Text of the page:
The most common reason people give for being reluctant to switch to a web-based EHR is safety. When we’re charged with protecting something – in this case, our clients’ records – most of us intuitively feel safer with something we can see and touch; something physical within our own office where we can maintain control of security ourselves. However, despite this subjective sense of safety, Hurricane Katrina taught us all a valuable lesson about the danger of keeping client records on paper. Floods, tornadoes, fires and other types of disasters can destroy paper records in a heartbeat. If you do maintain paper records, at the very least, you should have backup copies of everything – and those copies should be stored at a completely different location – preferably far away from where your paper records are stored.
The question then becomes, what kind of copies do you make and where do you store them? You can certainly use a copy machine and make paper copies of your records, but that’s both costly and cumbersome in terms of paper, ink, and additional space to store everything. Digital records, on the other hand require little to no room to store, although it can be time-consuming to scan all of your paper documents to get them into digital format. Once you have them in digital format, what do you do with them? All types of digital storage media (computers, external hard drives, thumb drives, CDs, etc.) degrade over time. This means if you choose to store your digital files on some type of physical media that you maintain yourself, you’ll have the task every few years of making copies of your copies to ensure that all of your client data is still good. All of this becomes rather daunting, no matter how you look at it.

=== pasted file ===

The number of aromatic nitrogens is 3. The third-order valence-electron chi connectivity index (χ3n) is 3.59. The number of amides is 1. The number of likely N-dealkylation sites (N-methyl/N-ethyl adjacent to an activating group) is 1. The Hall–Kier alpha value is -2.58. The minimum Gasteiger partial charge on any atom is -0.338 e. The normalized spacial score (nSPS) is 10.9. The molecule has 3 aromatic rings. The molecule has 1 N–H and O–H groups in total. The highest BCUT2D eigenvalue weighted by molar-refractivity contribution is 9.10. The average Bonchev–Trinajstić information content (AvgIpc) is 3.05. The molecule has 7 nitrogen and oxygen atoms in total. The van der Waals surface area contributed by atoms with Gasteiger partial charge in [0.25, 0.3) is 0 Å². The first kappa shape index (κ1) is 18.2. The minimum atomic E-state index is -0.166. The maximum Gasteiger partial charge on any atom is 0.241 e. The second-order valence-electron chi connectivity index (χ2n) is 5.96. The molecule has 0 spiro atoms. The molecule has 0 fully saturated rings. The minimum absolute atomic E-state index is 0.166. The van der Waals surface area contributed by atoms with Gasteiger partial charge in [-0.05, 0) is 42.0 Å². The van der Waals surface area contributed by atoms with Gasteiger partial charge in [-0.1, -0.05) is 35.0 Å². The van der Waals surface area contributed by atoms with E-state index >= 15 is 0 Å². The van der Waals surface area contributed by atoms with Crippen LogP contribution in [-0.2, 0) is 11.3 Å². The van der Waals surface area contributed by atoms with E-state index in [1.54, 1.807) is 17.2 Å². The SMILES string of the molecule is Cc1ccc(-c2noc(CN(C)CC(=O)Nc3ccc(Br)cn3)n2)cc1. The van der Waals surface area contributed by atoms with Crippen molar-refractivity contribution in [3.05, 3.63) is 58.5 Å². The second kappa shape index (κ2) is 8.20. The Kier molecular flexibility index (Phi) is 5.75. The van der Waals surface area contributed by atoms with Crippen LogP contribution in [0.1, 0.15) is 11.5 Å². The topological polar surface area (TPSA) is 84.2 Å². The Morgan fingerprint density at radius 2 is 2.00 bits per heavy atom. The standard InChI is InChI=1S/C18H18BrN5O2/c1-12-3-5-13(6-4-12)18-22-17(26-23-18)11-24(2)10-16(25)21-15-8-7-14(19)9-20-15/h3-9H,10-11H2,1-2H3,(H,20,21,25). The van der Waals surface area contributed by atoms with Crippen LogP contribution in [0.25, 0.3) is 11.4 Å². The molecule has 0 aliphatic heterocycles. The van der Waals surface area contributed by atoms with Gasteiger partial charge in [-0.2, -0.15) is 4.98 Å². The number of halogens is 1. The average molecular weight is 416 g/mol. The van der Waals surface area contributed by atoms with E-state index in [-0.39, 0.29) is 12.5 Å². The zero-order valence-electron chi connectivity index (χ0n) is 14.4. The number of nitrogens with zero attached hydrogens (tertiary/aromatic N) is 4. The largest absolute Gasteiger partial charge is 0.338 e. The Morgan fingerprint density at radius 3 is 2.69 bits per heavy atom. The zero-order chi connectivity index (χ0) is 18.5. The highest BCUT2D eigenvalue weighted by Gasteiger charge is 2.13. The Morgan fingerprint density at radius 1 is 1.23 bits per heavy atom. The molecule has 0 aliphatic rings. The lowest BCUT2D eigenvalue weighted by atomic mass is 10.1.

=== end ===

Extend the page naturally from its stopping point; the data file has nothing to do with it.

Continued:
An obvious solution is to just not generate paper documents. Keep all – or at least most – of your client records in digital format on the Web from the very beginning. This is a huge leap for many – it’s changing the way they’ve done things comfortably their entire careers and, intuitively, it just doesn’t feel safe. However, before just assuming that records kept on the web are less safe than records kept in your office, let’s look at some facts:
Data States on the Web: Data in Motion vs Data at Rest
There are two possible states for data on the web:
- “Data in motion” is the term used to describe data as it travels back and forth between the computer issuing the request (e.g., you at your personal computer or tablet) and the server you’re trying to reach (e.g., a web-based EHR).
- “Data at rest” is when the data is just sitting there on either your computer or the server.
Security Issues with Data in Motion
As long as the website you’re accessing starts with “https” instead of just “http”, data in motion is generally safe. The https protocol indicates that the website is working in conjunction with another protocol, Secure Sockets Layer (SSL), to transport data safely. Here are some facts about SSL:
- Current SSL certificates require 2048-bit numbers. ( That’s 22048 )
- It is estimated, that standard desktop computing power would take a little over 6.4 quadrillion years to break a 2048-bit SSL certificate.
- This encryption level hasn’t been cracked yet and some feel it is NOT crackable now and probably won’t be for many years to come.
It appears, then, that data in motion – as long as the website you’re using has SSL – is generally accepted as being secure. When we hear of data being hacked and/or of large data breaches, the culprit is with data at rest.
Security Issues with Data at Rest
To review, data at rest is when the data is just sitting on a computer or other device. The device might be your own personal computer, tablet or even your phone – or it might be the computer (i.e., server) where your web app lives. (Servers are just computers that have certain software on them that enable them to “serve” a web page to you when you request it. In other words, you type www.google.com into your web browser and one of Google’s servers opens that page, i.e., “serves” it to you.)
Consider this: if you’re storing client records on your computer, even if it’s in a desktop EHR (i.e., the program is actually installed on your computer), there are two possible places data at rest might be vulnerable: your computer and the server. However, if you’re using a web-based EHR – unless you specifically download files from the app or store other client records on your computer – NO client data is stored on your machine. All of your client data is on the web. This effectively eliminates 50% of the possible concerns for data at rest breaches. The initial implication here is that, contrary to popular belief, web apps may actually be SAFER ways to store client records. But let’s dig a little deeper.